Salzburg Architecture

Modern architecture in Salzburg. The Mozart City presents itself in the usual classy, yet surprisingly modern way with outstanding modern architecture

When thinking about architecture in Salzburg, the charming combination of Italian Baroque and scenic Alpine landscape usually comes to mind, in short: the enchanting ensemble of the historic city centre of Salzburg, the first location in Austria (together with Schönbrunn Castle in Vienna) to be declared a UNESCO World Heritage site in 1997. The fact that exciting modern architecture, both by international and Austrian architects, can also be found in Salzburg appears to be lesser known. One has to look out for the glass-steel constructions and bold architectural forms, the creative building concepts and solutions. The city by the river Salzach promises extraordinary discoveries in this respect.

Modern architecture from kindergarten to power plant

Besides impressive cultural buildings, such as the Museum of Modern Art by architects Friedrich/Hoff/Zwink (Munich) located at Mönchsberg or the new Mozarteum by Robert Rechenauer, there are also buildings with very different uses, among them the kindergarten Gebirgsjägerplatz or the Makartsteg (bridge) over the Salzach – both planned by architects Sailer & Lang from Salzburg, the power plant Mitte by Bétrix & Consolascio and Eric Maier (Zurich), the imposing car showroom Mercedes Pappas planned by kadawittfeldarchitektur (Aachen), the unusual shopping centre Europark Salzburg by Italian star architect Massimiliano Fuksas and last but not least the Hangar-7 at the airport, a spectacular building by Salzburg architect Volkmar Burgstaller.

Up on the hill: The Museum of Modern Art

Since 2004, the MdM Mönchsberg has been located above the rooftops of the Old City on the edge of the steep Mönchsberg cliff, sixty meters above Anton Neumayr Square. The entire outer facade was lined with local Untersberg marble, separated by vertical joints. In addition to its contribution to the building’s air conditioning system, this can also be interpreted as a reference to the city of Salzburg: the chords of certain arias from Mozart’s opera Don Giovanni were written on the façade in rhythmically positioned slots using a computer program. The museum’s interior, offering a spacious 2,300 m2 setting for modern/purist art, accommodates exhibitions from the 20th and 21st centuries.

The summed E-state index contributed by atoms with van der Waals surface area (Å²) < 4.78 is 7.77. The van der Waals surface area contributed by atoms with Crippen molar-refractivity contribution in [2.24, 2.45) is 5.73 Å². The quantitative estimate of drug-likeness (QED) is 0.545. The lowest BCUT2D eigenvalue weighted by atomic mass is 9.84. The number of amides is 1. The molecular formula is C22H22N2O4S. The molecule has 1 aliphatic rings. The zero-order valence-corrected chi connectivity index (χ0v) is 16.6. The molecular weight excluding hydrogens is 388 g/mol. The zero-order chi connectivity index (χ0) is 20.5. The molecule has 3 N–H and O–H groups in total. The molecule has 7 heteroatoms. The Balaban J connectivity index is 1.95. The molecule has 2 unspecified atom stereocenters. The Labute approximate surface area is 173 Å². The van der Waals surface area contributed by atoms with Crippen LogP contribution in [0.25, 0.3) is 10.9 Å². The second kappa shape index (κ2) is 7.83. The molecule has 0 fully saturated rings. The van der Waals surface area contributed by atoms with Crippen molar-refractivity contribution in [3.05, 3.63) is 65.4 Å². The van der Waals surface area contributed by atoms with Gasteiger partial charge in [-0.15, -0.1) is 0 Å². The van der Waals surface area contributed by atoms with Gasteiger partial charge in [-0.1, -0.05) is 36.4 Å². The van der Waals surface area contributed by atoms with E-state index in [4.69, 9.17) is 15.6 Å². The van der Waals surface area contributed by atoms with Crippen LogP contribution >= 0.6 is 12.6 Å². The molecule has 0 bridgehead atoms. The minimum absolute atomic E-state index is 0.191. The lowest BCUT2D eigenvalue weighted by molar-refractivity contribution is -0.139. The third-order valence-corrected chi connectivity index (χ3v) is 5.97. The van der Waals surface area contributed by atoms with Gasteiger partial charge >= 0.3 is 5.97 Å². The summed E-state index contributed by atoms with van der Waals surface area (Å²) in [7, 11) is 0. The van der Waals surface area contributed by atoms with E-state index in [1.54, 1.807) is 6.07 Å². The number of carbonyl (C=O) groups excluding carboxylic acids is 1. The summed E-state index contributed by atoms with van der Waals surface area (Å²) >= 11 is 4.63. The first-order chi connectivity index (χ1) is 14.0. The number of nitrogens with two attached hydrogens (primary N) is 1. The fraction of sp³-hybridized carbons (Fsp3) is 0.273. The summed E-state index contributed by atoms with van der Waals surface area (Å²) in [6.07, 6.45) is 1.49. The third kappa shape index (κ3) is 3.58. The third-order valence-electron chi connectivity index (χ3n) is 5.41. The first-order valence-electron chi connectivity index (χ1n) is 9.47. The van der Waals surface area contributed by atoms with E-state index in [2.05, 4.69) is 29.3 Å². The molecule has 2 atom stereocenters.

Space for Sound: The Mozarteum

“I know most conservatories in Europe – there is none more beautiful“, Reinhart von Gutzeit, Rector of University Mozarteum, praised the new building. The world-renowned Mozarteum trains 1,500 young artists from around the world, among the approximately 500 lecturers are several international stars from the fields of music, performing arts and visual arts. In 2009 the Mozarteum moved into the new building in the Mirabell Gardens along with 160 keyboard instruments, 2 organs, 240,000 books and manuscripts, 15,000 CDs, videos, DVDs, LPs, 150 PCs and 400 music stands. The chamber music hall – the “Solitaire”, the big studio and the smaller event halls have turned the new Mozarteum into a young, creative and high-quality cultural venue in Salzburg.

An unparalleled shopping experience: Europark Salzburg

Shopping centers can indeed be beautiful, as Italian star-architect Massimiliano Fuksas proved with his award-winning architecture for the Europark Salzburg. Simply fascinating! The shopping center on the edge of the city of Salzburg has received awards as the world’s best shopping center in the categories architectural design and sustainable development. A total of 130 shops over an area of 36,000 square meters ensure a complete shopping experience that will leave no wish unfulfilled.

Poetry of flying made of glass and steel: Hangar-7

Originally planned to accommodate the Flying Bull’s steadily growing collection of historic aircraft, Hangar-7 has become synonymous with avantarde architecture, modern art and exquisite dining. In designing Hangar-7, the attempt was made to filter the world of aviation into the architecture and to create a unique setting whose flowing lines can be perceived in three dimensions with all of the senses

Standing inside Hangar-7, the transparent shell seems to open into an endless sky above the historic airplanes. Looking at the building from the outside, the metaphor of a wing comes to mind, exuding incredible dynamics and an absence of gravity – despite the 1,200 tons of steel and 380 tons of special glass that went into its construction.


Museum der Moderne (Mönchsberg)
Mönchsberg 32, 5020 Salzburg

Europark Salzburg
Europastraße 1, 5020 Salzburg

Mirabellplatz 1, 5020 Salzburg

Wilhelm-Spazier-Straße 7a, 5020 Salzburg

Salzburg Tourist Information